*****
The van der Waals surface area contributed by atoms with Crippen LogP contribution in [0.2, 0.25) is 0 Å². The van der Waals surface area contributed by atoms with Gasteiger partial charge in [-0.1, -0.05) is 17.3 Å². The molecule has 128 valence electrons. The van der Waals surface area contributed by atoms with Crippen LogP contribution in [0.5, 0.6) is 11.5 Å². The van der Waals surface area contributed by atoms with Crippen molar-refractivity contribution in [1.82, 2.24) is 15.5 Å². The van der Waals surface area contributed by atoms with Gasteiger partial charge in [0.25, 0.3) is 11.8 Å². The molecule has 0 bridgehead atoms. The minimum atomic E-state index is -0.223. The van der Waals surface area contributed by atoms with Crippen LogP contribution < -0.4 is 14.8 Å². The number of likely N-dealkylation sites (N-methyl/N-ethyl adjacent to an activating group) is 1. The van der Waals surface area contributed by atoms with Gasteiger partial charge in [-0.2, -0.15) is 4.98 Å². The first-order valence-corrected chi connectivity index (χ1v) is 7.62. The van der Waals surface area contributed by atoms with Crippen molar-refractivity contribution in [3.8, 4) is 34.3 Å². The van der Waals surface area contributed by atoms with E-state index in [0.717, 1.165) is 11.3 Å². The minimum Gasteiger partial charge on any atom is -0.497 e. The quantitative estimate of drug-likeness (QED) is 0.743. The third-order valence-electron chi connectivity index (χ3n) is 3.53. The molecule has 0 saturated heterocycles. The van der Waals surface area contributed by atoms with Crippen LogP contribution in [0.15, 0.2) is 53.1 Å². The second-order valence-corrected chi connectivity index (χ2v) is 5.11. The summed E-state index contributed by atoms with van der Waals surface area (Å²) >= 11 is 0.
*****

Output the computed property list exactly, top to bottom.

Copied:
The van der Waals surface area contributed by atoms with Crippen LogP contribution in [0.2, 0.25) is 0 Å². The van der Waals surface area contributed by atoms with Gasteiger partial charge in [-0.1, -0.05) is 17.3 Å². The molecule has 128 valence electrons. The van der Waals surface area contributed by atoms with Crippen LogP contribution in [0.5, 0.6) is 11.5 Å². The van der Waals surface area contributed by atoms with Crippen molar-refractivity contribution in [1.82, 2.24) is 15.5 Å². The van der Waals surface area contributed by atoms with Gasteiger partial charge in [0.25, 0.3) is 11.8 Å². The molecule has 0 bridgehead atoms. The minimum atomic E-state index is -0.223. The van der Waals surface area contributed by atoms with Crippen LogP contribution < -0.4 is 14.8 Å². The number of likely N-dealkylation sites (N-methyl/N-ethyl adjacent to an activating group) is 1. The van der Waals surface area contributed by atoms with Gasteiger partial charge in [-0.2, -0.15) is 4.98 Å². The first-order valence-corrected chi connectivity index (χ1v) is 7.62. The van der Waals surface area contributed by atoms with Crippen molar-refractivity contribution in [3.8, 4) is 34.3 Å². The van der Waals surface area contributed by atoms with E-state index in [0.717, 1.165) is 11.3 Å². The minimum Gasteiger partial charge on any atom is -0.497 e. The quantitative estimate of drug-likeness (QED) is 0.743. The third-order valence-electron chi connectivity index (χ3n) is 3.53. The molecule has 0 saturated heterocycles. The van der Waals surface area contributed by atoms with Crippen LogP contribution in [0.15, 0.2) is 53.1 Å². The second-order valence-corrected chi connectivity index (χ2v) is 5.11. The summed E-state index contributed by atoms with van der Waals surface area (Å²) >= 11 is 0.